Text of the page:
It might be closing, but Kuring-gai has changed UTS forever
Located on a 92-acre site in Lindfield, 13 kilometres north of Sydney, UTS’s Kuring-gai Campus is an iconic structure surrounded by verdant bushland. Over the past 25 years, more than 40,000 UTS graduates have journeyed through its trademark lime green halls, but December 2015 will mark the beginning of a new chapter when the site’s ownership reverts back to the NSW Department of Education.
It is by no means an end, however, as all staff and students will be joining their friends and colleagues at the UTS City Campus in Ultimo. Likewise, all teaching and learning activities will be transferred from Kuring-gai to the City Campus as part of a unified and revitalised,
state-of-the-art urban campus.
A Community Like No Other
Originally a rifle range purchased from the NSW Department of Defence, the Kuring-gai site is unlike any other university campus in Australia. The sprawling concrete structure, nestled in the seclusion of the Lane Cove National Park, was as much an educational institution as it was a home away from home to both students and staff; its privacy and unique collection of gathering spaces nurtured a sense of warmth and community spirit. Its defining feature, as any alumni from Kuring-gai will attest, is its green carpet.
Emeritus Professor David Barker – who was UTS Dean of Law from 1997-2004 – recalls his initial observations: “The first time I walked into the Kuring-gai Campus building in March 1989, I noticed the green carpet, something that I subsequently discovered was synonymous with Kuring-gai,” he says.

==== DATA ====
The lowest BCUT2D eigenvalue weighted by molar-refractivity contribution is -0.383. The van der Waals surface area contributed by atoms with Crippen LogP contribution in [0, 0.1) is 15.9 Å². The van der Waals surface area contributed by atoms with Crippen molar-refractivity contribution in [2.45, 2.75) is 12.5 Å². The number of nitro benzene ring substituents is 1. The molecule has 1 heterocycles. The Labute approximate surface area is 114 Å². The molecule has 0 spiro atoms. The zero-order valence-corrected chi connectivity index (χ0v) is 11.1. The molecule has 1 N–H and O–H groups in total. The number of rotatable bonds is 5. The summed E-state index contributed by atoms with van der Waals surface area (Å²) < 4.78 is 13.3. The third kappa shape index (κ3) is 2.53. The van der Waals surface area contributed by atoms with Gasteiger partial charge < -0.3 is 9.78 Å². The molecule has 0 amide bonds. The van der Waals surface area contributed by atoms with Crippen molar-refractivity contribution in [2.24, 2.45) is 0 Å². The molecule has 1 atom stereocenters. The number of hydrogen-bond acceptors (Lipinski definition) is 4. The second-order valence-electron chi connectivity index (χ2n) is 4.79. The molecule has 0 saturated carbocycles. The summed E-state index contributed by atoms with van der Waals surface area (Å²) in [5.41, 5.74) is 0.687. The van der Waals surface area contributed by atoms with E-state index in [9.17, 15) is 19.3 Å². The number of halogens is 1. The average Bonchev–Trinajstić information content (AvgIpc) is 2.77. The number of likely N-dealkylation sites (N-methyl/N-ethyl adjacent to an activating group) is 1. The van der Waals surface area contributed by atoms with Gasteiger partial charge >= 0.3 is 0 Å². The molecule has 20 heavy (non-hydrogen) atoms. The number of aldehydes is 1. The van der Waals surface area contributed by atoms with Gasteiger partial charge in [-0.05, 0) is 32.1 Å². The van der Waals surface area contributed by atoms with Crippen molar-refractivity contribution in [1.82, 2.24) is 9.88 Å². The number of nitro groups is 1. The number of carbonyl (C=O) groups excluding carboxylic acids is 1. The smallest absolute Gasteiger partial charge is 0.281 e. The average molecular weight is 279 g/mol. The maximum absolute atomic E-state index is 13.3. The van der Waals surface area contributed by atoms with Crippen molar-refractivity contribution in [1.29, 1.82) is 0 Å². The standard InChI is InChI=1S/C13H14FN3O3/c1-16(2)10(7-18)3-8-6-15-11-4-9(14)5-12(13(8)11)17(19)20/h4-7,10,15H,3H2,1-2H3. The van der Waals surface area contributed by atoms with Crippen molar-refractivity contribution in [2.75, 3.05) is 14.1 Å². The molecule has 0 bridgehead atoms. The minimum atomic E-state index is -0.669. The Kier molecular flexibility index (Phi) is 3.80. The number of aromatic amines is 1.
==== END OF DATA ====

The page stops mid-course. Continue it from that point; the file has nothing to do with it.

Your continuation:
Dr Jonathan Tyler, senior lecturer and Deputy Head, School of Accounting, who joined the Kuring-gai campus in 1985, also noted the equally prevalent bright fuchsia handrails:
“The campus was really caught in a time warp and was the pinnacle of what was en vogue in the 1970s,” he says. “We also had the ‘Passion Pit’, a sunken lounge room, with benches built right into the wall, which was a favourite meeting place for staff and students for tutorials.”
Barbecues for staff and students were a regular fixture, as were lunchtime tennis matches and various other social events.
“I was always impressed by how they brought people from disparate parts of the organisation together,” says Former UTS Vice-Chancellor Professor Tony Blake. “There was just a warm sense of common purpose.”
It’s a view shared by nursing lecturer, Marika Jenkins, who believes “With just one big building, it is so compact that you get to know people really well.” She adds, “You make friendships with people because you see them all the time, passing them in the corridor and the stairs if you are going to classes or the gym.”
Jenkins, who studied at Kuring-gai, loved the intimacy of the studying environment. “We had one mental health nursing class held out on the lawn and we all sat around in a big circle.”
Partnering With UTS
Prior to 1990, the Kuring-gai campus was independently operated as the Kuring-gai College of Advanced Education (KCAE).